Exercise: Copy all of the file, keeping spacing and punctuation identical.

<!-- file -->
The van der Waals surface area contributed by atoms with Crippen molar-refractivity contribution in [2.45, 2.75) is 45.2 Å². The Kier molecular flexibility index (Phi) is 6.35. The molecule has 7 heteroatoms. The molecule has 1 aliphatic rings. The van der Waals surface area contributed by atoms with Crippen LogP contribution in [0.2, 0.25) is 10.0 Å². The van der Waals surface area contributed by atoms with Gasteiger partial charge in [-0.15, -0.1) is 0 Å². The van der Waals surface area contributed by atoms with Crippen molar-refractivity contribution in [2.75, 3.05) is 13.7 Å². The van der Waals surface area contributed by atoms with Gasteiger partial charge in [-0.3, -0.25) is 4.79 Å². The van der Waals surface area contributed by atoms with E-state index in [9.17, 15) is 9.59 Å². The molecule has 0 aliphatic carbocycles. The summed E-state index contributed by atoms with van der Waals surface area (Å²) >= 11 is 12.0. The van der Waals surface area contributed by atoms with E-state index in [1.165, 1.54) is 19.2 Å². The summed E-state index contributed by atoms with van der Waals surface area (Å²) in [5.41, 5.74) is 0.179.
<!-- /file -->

The van der Waals surface area contributed by atoms with Crippen molar-refractivity contribution in [2.45, 2.75) is 45.2 Å². The Kier molecular flexibility index (Phi) is 6.35. The molecule has 7 heteroatoms. The molecule has 1 aliphatic rings. The van der Waals surface area contributed by atoms with Crippen LogP contribution in [0.2, 0.25) is 10.0 Å². The van der Waals surface area contributed by atoms with Gasteiger partial charge in [-0.15, -0.1) is 0 Å². The van der Waals surface area contributed by atoms with Crippen molar-refractivity contribution in [2.75, 3.05) is 13.7 Å². The van der Waals surface area contributed by atoms with Gasteiger partial charge in [-0.3, -0.25) is 4.79 Å². The van der Waals surface area contributed by atoms with E-state index in [9.17, 15) is 9.59 Å². The molecule has 0 aliphatic carbocycles. The summed E-state index contributed by atoms with van der Waals surface area (Å²) >= 11 is 12.0. The van der Waals surface area contributed by atoms with E-state index in [1.165, 1.54) is 19.2 Å². The summed E-state index contributed by atoms with van der Waals surface area (Å²) in [5.41, 5.74) is 0.179.